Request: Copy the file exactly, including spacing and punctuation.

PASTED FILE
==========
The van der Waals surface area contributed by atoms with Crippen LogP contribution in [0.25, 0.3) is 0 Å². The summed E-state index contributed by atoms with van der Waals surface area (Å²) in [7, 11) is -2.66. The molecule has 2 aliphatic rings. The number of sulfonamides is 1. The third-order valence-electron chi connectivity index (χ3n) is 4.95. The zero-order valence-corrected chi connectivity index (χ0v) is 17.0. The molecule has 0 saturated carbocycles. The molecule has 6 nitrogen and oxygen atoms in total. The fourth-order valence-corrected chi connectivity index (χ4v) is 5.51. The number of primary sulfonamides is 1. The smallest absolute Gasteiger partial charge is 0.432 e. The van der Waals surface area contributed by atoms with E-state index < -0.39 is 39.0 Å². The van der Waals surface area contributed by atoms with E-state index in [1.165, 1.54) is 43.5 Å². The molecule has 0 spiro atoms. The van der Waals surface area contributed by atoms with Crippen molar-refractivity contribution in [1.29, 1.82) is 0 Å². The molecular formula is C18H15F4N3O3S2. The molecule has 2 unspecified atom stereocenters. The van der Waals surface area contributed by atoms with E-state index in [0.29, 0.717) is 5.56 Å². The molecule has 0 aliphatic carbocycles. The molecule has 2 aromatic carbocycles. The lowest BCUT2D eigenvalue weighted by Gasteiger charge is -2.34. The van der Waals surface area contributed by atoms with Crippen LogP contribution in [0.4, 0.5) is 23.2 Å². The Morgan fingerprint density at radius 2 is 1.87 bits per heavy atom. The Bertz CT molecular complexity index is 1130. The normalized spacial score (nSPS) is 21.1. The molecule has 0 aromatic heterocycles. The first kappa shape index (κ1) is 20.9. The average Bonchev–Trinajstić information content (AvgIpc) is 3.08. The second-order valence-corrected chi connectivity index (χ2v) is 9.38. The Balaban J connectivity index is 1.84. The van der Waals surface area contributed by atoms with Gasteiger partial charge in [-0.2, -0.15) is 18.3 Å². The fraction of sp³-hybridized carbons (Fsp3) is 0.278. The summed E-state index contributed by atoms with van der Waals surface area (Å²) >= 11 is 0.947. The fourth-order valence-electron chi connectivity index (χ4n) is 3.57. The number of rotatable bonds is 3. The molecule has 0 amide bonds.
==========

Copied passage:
The van der Waals surface area contributed by atoms with Crippen LogP contribution in [0.25, 0.3) is 0 Å². The summed E-state index contributed by atoms with van der Waals surface area (Å²) in [7, 11) is -2.66. The molecule has 2 aliphatic rings. The number of sulfonamides is 1. The third-order valence-electron chi connectivity index (χ3n) is 4.95. The zero-order valence-corrected chi connectivity index (χ0v) is 17.0. The molecule has 0 saturated carbocycles. The molecule has 6 nitrogen and oxygen atoms in total. The fourth-order valence-corrected chi connectivity index (χ4v) is 5.51. The number of primary sulfonamides is 1. The smallest absolute Gasteiger partial charge is 0.432 e. The van der Waals surface area contributed by atoms with E-state index < -0.39 is 39.0 Å². The van der Waals surface area contributed by atoms with E-state index in [1.165, 1.54) is 43.5 Å². The molecule has 0 spiro atoms. The van der Waals surface area contributed by atoms with Crippen molar-refractivity contribution in [1.29, 1.82) is 0 Å². The molecular formula is C18H15F4N3O3S2. The molecule has 2 unspecified atom stereocenters. The van der Waals surface area contributed by atoms with E-state index in [0.29, 0.717) is 5.56 Å². The molecule has 0 aliphatic carbocycles. The molecule has 2 aromatic carbocycles. The lowest BCUT2D eigenvalue weighted by Gasteiger charge is -2.34. The van der Waals surface area contributed by atoms with Crippen LogP contribution in [0.4, 0.5) is 23.2 Å². The Morgan fingerprint density at radius 2 is 1.87 bits per heavy atom. The Bertz CT molecular complexity index is 1130. The normalized spacial score (nSPS) is 21.1. The molecule has 0 aromatic heterocycles. The first kappa shape index (κ1) is 20.9. The average Bonchev–Trinajstić information content (AvgIpc) is 3.08. The second-order valence-corrected chi connectivity index (χ2v) is 9.38. The Balaban J connectivity index is 1.84. The van der Waals surface area contributed by atoms with Gasteiger partial charge in [-0.2, -0.15) is 18.3 Å². The fraction of sp³-hybridized carbons (Fsp3) is 0.278. The summed E-state index contributed by atoms with van der Waals surface area (Å²) >= 11 is 0.947. The fourth-order valence-electron chi connectivity index (χ4n) is 3.57. The number of rotatable bonds is 3. The molecule has 0 amide bonds.